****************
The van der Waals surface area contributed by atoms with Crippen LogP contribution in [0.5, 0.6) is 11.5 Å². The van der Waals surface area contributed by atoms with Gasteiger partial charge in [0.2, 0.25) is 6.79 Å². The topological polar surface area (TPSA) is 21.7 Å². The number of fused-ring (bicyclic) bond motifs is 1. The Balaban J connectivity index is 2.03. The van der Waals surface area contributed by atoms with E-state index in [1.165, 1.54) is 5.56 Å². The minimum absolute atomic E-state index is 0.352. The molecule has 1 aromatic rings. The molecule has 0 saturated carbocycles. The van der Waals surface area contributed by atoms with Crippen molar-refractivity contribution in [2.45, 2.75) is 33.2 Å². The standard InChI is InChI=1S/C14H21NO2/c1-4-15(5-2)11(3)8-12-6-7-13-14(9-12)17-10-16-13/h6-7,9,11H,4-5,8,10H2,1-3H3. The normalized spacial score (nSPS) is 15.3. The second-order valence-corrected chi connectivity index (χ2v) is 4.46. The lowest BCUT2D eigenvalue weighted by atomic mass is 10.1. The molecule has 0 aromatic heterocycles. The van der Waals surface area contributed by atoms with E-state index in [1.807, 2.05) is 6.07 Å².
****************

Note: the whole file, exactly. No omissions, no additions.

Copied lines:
The van der Waals surface area contributed by atoms with Crippen LogP contribution in [0.5, 0.6) is 11.5 Å². The van der Waals surface area contributed by atoms with Gasteiger partial charge in [0.2, 0.25) is 6.79 Å². The topological polar surface area (TPSA) is 21.7 Å². The number of fused-ring (bicyclic) bond motifs is 1. The Balaban J connectivity index is 2.03. The van der Waals surface area contributed by atoms with E-state index in [1.165, 1.54) is 5.56 Å². The minimum absolute atomic E-state index is 0.352. The molecule has 1 aromatic rings. The molecule has 0 saturated carbocycles. The van der Waals surface area contributed by atoms with Crippen molar-refractivity contribution in [2.45, 2.75) is 33.2 Å². The standard InChI is InChI=1S/C14H21NO2/c1-4-15(5-2)11(3)8-12-6-7-13-14(9-12)17-10-16-13/h6-7,9,11H,4-5,8,10H2,1-3H3. The normalized spacial score (nSPS) is 15.3. The second-order valence-corrected chi connectivity index (χ2v) is 4.46. The lowest BCUT2D eigenvalue weighted by atomic mass is 10.1. The molecule has 0 aromatic heterocycles. The van der Waals surface area contributed by atoms with E-state index in [1.807, 2.05) is 6.07 Å².